Solar Energy

Jamaica’s PV market – can it strive with limited incentives?

In one of my previous article – titled Solar Basics  – I discussed briefly the enormity of the energy received from the sun globally. Jamaica receives approximately 5kWh/m2 of solar radiation per day or 1800 kWh/m2 annually and thus possesses a great potential for solar applications such as electricity generation, water heating, and crop drying.

The amount of solar radiation a particular country receives is highly dependent on its geographic location, time of day, season, weather pattern and topography which explains why the western region of the US receives more solar radiation than any other region in that country, with an estimated peak of 3.58kWh/m2 per day or 1307 kWh/m2 per year.

Similarly, more than two-thirds of China receives solar radiation in excess of 1638.9 kWh/m2 per year,  Munich in Germany is estimated to receive 1088 kWh/m2 per year and Japan receiving approximately 1000 kWh/m2 per year on average. Jamaica receives more solar radiation per square meter annually compared to Germany, Italy, China, USA, and Japan – the top 5 countries in terms of PV installed capacity. Contrary to this fact, Jamaica is light years behind these countries in PV installation. Germany is the world’s top PV installer, with a solar PV capacity of more than 32.3 gigawatt (GW), as of December 2012.

Solar PV installations in countries like Germany have led to a drastic reduction of the installation cost of PV, such that the cost of photovoltaic (PV) has fallen well below that of nuclear power since 2011 and is set to fall even further. The dramatic increase in PV installation in Germany, and the likes, is in fact due to financial incentive mechanisms such as subsidies, feed-in-tariffs, net-metering and Solar Renewable Energy Certificates (SREC’s). Often a combination of these mechanisms are used.

Subsidies – subsidies usually take the form of tax credits or rebates on the installation cost of your PV system.

Feed-in Tariffs (FiT) –  in the FiT scheme customers sell surplus kilowatt-hours (kWh) produced by their PV system to the utility (JPS) at a price above that which the utility charges for kWh taken from the grid. This provide a greatest opportunity for customers, as the payback period of the PV system is drastically reduced and it can provide a stable income after the payback period elapses.

Net metering –  net-metering refers to the case where the price paid by the utility is the same as the price charged, often achieved by having the electricity meter spin backwards as electricity produced by the PV installation in excess of the amount being used by the owner of the installation is fed back into the grid.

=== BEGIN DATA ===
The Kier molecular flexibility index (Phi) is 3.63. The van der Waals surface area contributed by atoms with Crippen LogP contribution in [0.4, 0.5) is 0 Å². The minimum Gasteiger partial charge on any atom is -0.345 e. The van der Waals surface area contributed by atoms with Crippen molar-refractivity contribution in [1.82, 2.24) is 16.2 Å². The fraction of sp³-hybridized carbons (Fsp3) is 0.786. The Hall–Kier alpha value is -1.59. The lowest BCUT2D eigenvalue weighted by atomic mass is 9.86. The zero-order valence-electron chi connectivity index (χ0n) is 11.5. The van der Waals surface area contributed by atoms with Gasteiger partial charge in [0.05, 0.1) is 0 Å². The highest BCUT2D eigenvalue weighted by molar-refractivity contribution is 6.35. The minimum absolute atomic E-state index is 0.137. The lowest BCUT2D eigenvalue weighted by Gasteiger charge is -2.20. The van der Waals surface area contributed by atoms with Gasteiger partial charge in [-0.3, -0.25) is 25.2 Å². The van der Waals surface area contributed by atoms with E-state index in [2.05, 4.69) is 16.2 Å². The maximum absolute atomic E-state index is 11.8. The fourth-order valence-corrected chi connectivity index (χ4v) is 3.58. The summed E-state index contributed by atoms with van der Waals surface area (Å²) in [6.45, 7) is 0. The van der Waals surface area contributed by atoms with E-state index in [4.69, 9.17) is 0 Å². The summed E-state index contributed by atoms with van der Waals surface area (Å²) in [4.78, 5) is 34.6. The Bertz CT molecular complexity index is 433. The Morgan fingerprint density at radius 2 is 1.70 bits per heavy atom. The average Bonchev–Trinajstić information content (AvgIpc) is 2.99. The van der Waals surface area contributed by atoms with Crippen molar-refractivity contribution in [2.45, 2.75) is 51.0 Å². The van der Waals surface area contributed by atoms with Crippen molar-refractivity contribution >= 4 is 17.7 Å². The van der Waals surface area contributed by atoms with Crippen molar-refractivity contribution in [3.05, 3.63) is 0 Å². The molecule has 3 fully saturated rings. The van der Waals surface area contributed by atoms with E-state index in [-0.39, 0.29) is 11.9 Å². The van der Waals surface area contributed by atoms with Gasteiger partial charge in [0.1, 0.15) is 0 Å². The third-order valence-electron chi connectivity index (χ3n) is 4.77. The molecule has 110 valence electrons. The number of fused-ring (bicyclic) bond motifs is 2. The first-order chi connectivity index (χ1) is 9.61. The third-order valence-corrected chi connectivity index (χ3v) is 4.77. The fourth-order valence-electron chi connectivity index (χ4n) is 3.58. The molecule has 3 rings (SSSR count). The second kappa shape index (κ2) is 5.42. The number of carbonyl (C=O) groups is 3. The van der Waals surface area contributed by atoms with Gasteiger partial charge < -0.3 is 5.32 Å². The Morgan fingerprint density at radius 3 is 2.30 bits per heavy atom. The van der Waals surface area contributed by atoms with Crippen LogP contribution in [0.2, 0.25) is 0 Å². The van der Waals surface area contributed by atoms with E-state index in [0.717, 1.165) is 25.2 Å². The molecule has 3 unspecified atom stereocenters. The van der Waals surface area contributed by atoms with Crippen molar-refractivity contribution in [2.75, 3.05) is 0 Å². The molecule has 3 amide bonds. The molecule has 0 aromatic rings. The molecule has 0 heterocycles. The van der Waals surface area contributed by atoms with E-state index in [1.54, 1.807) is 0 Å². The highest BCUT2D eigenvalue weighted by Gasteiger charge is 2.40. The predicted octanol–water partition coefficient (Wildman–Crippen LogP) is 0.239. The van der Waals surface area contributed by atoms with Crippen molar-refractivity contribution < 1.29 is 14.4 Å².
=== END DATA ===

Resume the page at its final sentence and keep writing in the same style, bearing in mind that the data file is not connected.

Solar Renewable Energy Credits (SRECs) – in this mechanism, a renewable energy production or consumption target is set, and the utility is obliged to purchase renewable energy or face a fine. The producer is credited an SREC for every 1,000 kWh of electricity produced. If the utility buys this SREC and retires it, they avoid paying the fine.

The slow growth in Jamaica’s Solar PV market points to the failure of the government to follow suit. Further incentives are definitely needed in the local PV market to give it the boost it so desperately desires – notwithstanding the recently introduced net-billing policy  and the wheeling policy now being crafted. To further diversify our energy mix, reduce our greenhouse gas emissions, stimulate economic growth through the creation of high tech jobs and the development of an entirely new sector we must provide more incentives to sway prospective investors – both local and overseas.

To get where we want to go we must not be afraid to copy what other countries have done successfully. Japan for instance offered successful subsidies from 1994-2003 which put them in lead in 2004 with PV installation of 1.1GW. In 2004 the German Government introduced the first large-scale feed-in-tariff system  which resulted in an explosive growth of PV installations, propelling Germany to the top of the PV installation chart with 32.2GWp. Other countries like China and the USA have since then follow suit. See the following pie for current PV installation statistics (click image to enlarge):

Pie: global pv statsJamaica and the Caribbean at large has not done well in adopting the same approaches, but have instead made little strides in adopting similar but less effective mechanisms such as net-billing as oppose to net-metering for example. We need to be more ambitious in setting our renewable energy targets and be aggressive at achieving  them. And in so doing be creative, if we lack the ability to be innovative I say copy what works for those who practice innovations year-in year-out! Life is not an examination, copying is allowed, so lets follow the leaning curve left by others until we find our own!

Thanks for reading and I welcome your comments!

3 thoughts on “Jamaica’s PV market – can it strive with limited incentives?”

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